Legislative in Japan: a warning for the Prime Minister, Fumio Kishida

Some 106 million voters were called upon to decide between 1,051 candidates for 465 seats in the lower house of the Diet, the Japanese Parliament. According to local media estimates after the polling stations closed on Sunday, October 31, the ruling coalition in Japan was on track to retain its parliamentary majority, while losing several dozen seats in the legislative elections. “I believe we have obtained a very valuable trust [des électeurs] »Prime Minister Fumio Kishida, 64, said Sunday evening, while acknowledging a decline in his training.

According to Shinichi Nishikawa, professor of political science at Meiji University in Tokyo, the elections are “A setback for Kishida, because his party is losing seats, but he remains in a position to assume his post of prime minister for the moment”. Before adding: “He avoided the worst, but he may lose his influence.” The result is due to its low popularity, as well as voter frustration with the anticoronavirus measures taken by its predecessors. »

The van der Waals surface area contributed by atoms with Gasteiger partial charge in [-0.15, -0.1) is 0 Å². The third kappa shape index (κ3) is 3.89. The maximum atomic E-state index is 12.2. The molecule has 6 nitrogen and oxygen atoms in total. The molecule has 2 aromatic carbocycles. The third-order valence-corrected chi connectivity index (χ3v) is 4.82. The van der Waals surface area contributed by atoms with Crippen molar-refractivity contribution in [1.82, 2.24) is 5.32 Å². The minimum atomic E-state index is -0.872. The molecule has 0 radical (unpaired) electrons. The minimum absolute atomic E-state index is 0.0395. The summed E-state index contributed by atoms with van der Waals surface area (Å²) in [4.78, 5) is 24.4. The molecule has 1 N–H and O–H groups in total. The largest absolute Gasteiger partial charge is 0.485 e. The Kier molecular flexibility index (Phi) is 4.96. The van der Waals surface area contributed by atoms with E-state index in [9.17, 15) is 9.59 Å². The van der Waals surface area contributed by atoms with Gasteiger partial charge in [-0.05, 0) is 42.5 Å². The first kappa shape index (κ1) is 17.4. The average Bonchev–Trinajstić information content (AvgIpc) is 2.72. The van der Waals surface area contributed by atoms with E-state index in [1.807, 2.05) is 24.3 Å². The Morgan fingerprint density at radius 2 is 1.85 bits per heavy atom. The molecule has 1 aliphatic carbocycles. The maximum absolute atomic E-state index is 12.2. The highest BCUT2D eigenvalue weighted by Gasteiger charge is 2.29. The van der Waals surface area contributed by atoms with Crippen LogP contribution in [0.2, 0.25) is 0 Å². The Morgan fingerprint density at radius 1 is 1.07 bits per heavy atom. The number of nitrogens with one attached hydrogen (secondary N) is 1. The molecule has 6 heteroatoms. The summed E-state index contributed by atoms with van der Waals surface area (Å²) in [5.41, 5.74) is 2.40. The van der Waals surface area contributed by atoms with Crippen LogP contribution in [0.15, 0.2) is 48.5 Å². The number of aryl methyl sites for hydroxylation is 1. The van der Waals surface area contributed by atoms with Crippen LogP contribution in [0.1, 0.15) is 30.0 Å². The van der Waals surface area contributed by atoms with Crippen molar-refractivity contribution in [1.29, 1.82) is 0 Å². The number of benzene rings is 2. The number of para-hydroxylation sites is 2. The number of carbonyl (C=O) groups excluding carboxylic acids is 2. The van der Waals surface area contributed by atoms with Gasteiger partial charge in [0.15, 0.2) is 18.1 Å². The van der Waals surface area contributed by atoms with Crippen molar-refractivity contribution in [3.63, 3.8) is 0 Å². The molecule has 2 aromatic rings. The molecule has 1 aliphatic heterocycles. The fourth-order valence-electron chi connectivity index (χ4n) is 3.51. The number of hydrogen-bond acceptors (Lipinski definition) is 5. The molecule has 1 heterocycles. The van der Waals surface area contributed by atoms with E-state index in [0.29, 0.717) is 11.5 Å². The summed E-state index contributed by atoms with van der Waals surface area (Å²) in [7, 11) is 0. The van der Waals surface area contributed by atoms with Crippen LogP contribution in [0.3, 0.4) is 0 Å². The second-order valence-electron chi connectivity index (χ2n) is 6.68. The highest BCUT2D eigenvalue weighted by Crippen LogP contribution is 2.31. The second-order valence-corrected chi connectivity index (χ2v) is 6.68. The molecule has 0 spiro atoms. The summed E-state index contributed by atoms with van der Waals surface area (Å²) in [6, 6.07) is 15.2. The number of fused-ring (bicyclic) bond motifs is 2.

While it had 305 seats out of 465 in the lower house of representatives at the end of the last legislature, the coalition formed by the Liberal Democratic Party of Mr. Kishida (PLD, conservative right) and the Komei party (center right ) is expected to win at least 261 seats, according to public broadcaster NHK. Even if Mr Kishida achieved his goal of a minimum absolute majority of 233 seats for the coalition, the outcome of the election, if confirmed, would be a serious warning.

Still according to the NHK, the PLD alone would have collected at least 234 seats on Sunday, whereas it previously held 276. This is the weakest performance for the party since its shattering defeat in the legislative elections of 2009. Since its return to the helm in 2012, the PLD had always controlled at least 60% of the lower house on its own. With its ally, the Komei party, the coalition thus had a solid parliamentary base, allowing control of all the levers of power.